un-timely evaluations

Evaluation delays leave some students with disabilities waiting for help

Amelia Barrett first asked the city to determine whether her daughter Amira had special needs two years ago, after the girl’s pre-kindergarten teachers said she seemed aloof and was easily distracted in class. She got no response.

The next year, she enrolled Amira in kindergarten at a charter school. She filed another evaluation request with the city, since it also is responsible for screening charter-school students. Again, nothing.

This year, the attention and behavior problems grew worse. Amira would kick the chair of the classmate seated in front of her or wander over to her teacher’s desk, and every week she had to visit the school social worker with a group of students that Barrett calls the “Dennis the Menace” crew. Barrett faxed in yet another request, and again she heard nothing.

Finally, she contacted the nonprofit Advocates for Children, which flagged her case for the education department in February. Amira finally was evaluated the next month — two years after Barrett’s first request.

“Two years in the life of a six-year-old is a third of her life,” said Maggie Moroff, Advocates for Children’s special education policy coordinator.

An education department spokesman said that while privacy laws prevent the agency from commenting on individual cases, it is committed to making sure all students get the help they need. But Moroff said the city had fumbled Barrett’s case.

“This is a parent who did everything right,” she said. “And it just wasn’t happening.”

Such delays in evaluating students are a persistent problem for New York City, where more than 170,000 students have some sort of disability and evaluators are often stretched thin.

The state requires students who are thought to have special needs to be screened within 60 days of a parent’s giving consent. The city says its expensive but glitchy student-data system cannot accurately track how often those evaluations get delayed, but a state report found that evaluations for one in five pre-K students, and one in 10 students in kindergarten through high school, missed that deadline during the 2013-14 school year. About one in six charter school students waited longer than the legal limit for a screening, according to a survey of 100 schools by the New York City Charter School Center.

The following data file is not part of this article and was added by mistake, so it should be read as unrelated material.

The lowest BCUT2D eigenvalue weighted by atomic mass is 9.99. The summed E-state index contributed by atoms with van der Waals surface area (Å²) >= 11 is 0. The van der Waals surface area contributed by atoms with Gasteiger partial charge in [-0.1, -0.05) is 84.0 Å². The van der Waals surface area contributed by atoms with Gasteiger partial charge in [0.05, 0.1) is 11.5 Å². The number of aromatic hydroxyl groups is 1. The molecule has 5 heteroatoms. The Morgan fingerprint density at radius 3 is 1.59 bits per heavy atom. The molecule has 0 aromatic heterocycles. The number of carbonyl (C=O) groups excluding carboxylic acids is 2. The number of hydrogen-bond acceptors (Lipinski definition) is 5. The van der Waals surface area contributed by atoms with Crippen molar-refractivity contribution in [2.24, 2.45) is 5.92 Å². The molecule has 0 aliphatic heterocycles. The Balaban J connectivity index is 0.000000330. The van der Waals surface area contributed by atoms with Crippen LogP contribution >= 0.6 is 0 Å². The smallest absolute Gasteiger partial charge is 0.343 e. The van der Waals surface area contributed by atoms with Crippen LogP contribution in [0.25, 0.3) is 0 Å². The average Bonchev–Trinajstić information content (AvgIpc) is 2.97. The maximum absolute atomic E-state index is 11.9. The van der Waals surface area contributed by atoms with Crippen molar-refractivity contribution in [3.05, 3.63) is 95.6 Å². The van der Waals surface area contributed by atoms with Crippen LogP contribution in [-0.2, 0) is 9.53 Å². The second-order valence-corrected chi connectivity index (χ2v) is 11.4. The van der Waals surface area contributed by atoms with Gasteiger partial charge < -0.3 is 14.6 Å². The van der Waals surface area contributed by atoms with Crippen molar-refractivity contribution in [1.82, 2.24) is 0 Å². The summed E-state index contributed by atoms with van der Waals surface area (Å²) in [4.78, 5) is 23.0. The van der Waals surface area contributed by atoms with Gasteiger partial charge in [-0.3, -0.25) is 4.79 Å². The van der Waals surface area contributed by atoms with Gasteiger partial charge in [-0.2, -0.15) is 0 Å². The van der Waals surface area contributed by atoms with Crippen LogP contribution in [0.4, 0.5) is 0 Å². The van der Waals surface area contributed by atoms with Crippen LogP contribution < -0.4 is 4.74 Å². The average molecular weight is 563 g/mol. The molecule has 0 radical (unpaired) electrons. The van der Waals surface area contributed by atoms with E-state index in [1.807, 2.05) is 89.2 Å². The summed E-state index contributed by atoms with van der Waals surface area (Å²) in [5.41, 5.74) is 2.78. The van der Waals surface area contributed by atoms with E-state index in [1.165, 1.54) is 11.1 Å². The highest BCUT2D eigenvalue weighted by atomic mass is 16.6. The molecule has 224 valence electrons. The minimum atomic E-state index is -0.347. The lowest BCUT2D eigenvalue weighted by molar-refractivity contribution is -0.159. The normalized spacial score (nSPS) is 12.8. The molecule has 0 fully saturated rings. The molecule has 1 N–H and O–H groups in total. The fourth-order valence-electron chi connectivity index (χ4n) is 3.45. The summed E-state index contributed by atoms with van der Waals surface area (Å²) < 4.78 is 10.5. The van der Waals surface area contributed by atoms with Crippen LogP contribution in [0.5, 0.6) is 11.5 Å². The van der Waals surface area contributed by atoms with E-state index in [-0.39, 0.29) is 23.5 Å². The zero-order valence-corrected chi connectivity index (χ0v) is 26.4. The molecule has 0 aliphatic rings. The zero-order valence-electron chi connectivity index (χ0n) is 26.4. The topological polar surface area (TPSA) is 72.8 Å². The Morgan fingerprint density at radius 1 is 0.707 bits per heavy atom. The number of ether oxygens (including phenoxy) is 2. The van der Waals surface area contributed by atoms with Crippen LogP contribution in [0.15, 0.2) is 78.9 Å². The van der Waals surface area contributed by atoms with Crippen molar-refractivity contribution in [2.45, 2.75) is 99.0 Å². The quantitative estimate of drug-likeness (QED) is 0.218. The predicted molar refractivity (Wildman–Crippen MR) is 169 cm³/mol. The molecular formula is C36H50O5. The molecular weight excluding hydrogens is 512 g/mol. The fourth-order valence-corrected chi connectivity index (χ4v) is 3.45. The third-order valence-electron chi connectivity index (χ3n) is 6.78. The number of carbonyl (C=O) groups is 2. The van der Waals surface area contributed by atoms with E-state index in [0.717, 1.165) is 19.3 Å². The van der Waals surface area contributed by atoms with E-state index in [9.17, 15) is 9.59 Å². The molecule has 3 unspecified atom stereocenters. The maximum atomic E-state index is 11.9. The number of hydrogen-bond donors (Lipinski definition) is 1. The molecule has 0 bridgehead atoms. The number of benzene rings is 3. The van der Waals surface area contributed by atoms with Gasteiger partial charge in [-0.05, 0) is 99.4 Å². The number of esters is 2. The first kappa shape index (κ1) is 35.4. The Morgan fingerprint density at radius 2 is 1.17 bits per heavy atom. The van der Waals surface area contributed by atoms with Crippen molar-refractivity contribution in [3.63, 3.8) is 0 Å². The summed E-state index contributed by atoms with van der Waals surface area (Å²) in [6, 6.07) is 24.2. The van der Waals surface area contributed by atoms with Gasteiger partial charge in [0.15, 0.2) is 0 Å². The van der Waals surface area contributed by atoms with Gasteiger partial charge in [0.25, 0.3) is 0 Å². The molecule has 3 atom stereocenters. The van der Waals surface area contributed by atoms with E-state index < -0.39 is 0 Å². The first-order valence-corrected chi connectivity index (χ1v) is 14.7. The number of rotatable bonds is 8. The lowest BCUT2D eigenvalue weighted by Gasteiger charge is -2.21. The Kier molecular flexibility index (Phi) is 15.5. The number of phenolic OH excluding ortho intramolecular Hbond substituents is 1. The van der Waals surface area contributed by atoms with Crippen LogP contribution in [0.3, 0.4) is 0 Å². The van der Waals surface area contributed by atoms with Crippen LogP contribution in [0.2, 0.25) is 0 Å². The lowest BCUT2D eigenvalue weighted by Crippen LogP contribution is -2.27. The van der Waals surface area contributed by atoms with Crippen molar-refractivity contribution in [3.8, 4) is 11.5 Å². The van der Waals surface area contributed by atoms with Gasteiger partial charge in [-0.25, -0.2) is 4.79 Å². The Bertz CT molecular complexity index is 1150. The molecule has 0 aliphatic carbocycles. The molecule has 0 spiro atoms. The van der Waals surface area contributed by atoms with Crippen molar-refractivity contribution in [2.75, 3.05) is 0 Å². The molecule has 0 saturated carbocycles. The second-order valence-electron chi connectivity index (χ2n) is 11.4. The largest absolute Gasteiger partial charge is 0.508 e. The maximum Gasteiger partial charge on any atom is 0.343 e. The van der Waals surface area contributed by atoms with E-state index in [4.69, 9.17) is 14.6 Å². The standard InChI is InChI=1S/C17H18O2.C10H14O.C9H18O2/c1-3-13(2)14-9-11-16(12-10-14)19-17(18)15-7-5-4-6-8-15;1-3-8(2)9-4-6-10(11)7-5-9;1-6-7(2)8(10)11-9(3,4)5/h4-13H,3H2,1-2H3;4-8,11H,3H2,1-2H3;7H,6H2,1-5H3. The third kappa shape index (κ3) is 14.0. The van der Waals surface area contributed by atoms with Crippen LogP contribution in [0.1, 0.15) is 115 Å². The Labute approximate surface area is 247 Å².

Top officials at the city’s education department acknowledge the problem. Last week, Chancellor Carmen Fariña called it her “personal goal” for the city to conduct the screenings and create personal learning plans for students with disabilities within the legal timeline. The city is also planning to add three-dozen teams of school psychologists and social workers to screen school-age and pre-kindergarten students next year, and to upgrade its data system to record the percentage of evaluations that are conducted on time.

The moves come after pressure from advocates and charter schools, who say they are hopeful about the changes.

Hiring more screeners “is probably the one biggest lever we can pull as a city to drive down these numbers,” said Dixon Deutch, vice president of the Special Education Collaborative, an initiative of the Charter Center, which joined with City Council members and other groups to successfully press for the additional funding in next year’s budget.

Amelia Barrett submitted multiple requests to the city for a special-education evaluation for her daughter, who was only screened after an advocacy group intervened.
PHOTO: Patrick Wall
Amelia Barrett submitted multiple requests to the city for a special-education evaluation for her daughter, who was only screened after an advocacy group intervened.

The compliance challenge facing school officials every year is immense. According to a 2008 report by the state comptroller, the city education department receives more than 100,000 requests each year for initial screenings, reevaluations, and reviews of students’ learning plans.

Evaluation teams conducting first screenings gauge students’ intellectual and social skills through tests and classroom observations, while also delving into their backgrounds through parent conversations. If they conclude that a student has a disability, then they meet with the parents to craft a personal learning plan, known as an IEP. Much of that work falls on school psychologists, who often serve multiple schools and have other duties in addition to evaluations.